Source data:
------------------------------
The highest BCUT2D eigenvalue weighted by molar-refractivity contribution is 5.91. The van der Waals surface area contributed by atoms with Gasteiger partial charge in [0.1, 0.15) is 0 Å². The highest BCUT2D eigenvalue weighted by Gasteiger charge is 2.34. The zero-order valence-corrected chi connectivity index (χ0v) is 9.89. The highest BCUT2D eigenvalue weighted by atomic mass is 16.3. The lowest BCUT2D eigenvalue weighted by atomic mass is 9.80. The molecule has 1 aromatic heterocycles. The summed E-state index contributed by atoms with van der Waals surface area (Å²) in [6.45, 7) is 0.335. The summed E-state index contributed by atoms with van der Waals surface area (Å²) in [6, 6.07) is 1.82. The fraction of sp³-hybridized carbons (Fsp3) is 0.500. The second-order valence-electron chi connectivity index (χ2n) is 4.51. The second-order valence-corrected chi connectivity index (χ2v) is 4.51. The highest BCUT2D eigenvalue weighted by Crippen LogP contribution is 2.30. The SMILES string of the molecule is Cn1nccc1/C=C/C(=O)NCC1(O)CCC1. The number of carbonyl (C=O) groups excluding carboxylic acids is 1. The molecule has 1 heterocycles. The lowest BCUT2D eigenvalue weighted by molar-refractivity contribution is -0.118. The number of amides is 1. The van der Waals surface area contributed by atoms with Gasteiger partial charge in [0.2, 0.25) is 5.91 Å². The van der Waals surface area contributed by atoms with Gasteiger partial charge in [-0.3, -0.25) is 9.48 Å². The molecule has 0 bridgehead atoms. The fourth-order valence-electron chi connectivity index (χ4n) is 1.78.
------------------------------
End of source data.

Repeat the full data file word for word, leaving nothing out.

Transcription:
The highest BCUT2D eigenvalue weighted by molar-refractivity contribution is 5.91. The van der Waals surface area contributed by atoms with Gasteiger partial charge in [0.1, 0.15) is 0 Å². The highest BCUT2D eigenvalue weighted by Gasteiger charge is 2.34. The zero-order valence-corrected chi connectivity index (χ0v) is 9.89. The highest BCUT2D eigenvalue weighted by atomic mass is 16.3. The lowest BCUT2D eigenvalue weighted by atomic mass is 9.80. The molecule has 1 aromatic heterocycles. The summed E-state index contributed by atoms with van der Waals surface area (Å²) in [6.45, 7) is 0.335. The summed E-state index contributed by atoms with van der Waals surface area (Å²) in [6, 6.07) is 1.82. The fraction of sp³-hybridized carbons (Fsp3) is 0.500. The second-order valence-electron chi connectivity index (χ2n) is 4.51. The second-order valence-corrected chi connectivity index (χ2v) is 4.51. The highest BCUT2D eigenvalue weighted by Crippen LogP contribution is 2.30. The SMILES string of the molecule is Cn1nccc1/C=C/C(=O)NCC1(O)CCC1. The number of carbonyl (C=O) groups excluding carboxylic acids is 1. The molecule has 1 heterocycles. The lowest BCUT2D eigenvalue weighted by molar-refractivity contribution is -0.118. The number of amides is 1. The van der Waals surface area contributed by atoms with Gasteiger partial charge in [0.2, 0.25) is 5.91 Å². The van der Waals surface area contributed by atoms with Gasteiger partial charge in [-0.3, -0.25) is 9.48 Å². The molecule has 0 bridgehead atoms. The fourth-order valence-electron chi connectivity index (χ4n) is 1.78.